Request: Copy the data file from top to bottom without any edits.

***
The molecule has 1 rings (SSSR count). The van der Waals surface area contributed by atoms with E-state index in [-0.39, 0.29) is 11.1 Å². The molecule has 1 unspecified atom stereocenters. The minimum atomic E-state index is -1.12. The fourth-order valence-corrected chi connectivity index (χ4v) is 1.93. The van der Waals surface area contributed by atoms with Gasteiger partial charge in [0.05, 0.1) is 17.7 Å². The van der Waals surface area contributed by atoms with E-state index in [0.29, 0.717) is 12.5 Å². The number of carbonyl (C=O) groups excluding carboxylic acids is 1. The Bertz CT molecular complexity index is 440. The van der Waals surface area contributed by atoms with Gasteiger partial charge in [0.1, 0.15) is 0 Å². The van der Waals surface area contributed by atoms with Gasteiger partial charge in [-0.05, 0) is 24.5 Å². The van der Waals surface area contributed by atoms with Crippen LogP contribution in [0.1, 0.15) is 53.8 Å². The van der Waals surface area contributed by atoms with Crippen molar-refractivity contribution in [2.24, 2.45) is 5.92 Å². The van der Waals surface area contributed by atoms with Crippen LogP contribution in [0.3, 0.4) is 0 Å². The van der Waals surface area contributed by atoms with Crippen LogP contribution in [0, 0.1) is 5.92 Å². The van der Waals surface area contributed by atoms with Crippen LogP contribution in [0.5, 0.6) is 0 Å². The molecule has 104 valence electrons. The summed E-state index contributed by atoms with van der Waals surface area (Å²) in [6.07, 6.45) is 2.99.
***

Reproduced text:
The molecule has 1 rings (SSSR count). The van der Waals surface area contributed by atoms with E-state index in [-0.39, 0.29) is 11.1 Å². The molecule has 1 unspecified atom stereocenters. The minimum atomic E-state index is -1.12. The fourth-order valence-corrected chi connectivity index (χ4v) is 1.93. The van der Waals surface area contributed by atoms with Gasteiger partial charge in [0.05, 0.1) is 17.7 Å². The van der Waals surface area contributed by atoms with E-state index in [0.29, 0.717) is 12.5 Å². The number of carbonyl (C=O) groups excluding carboxylic acids is 1. The Bertz CT molecular complexity index is 440. The van der Waals surface area contributed by atoms with Gasteiger partial charge in [0.1, 0.15) is 0 Å². The van der Waals surface area contributed by atoms with Gasteiger partial charge in [-0.05, 0) is 24.5 Å². The van der Waals surface area contributed by atoms with Crippen LogP contribution in [0.1, 0.15) is 53.8 Å². The van der Waals surface area contributed by atoms with Crippen molar-refractivity contribution in [2.24, 2.45) is 5.92 Å². The van der Waals surface area contributed by atoms with Crippen LogP contribution in [0.3, 0.4) is 0 Å². The van der Waals surface area contributed by atoms with Crippen LogP contribution in [0, 0.1) is 5.92 Å². The van der Waals surface area contributed by atoms with Crippen LogP contribution in [0.5, 0.6) is 0 Å². The molecule has 104 valence electrons. The summed E-state index contributed by atoms with van der Waals surface area (Å²) in [6.07, 6.45) is 2.99.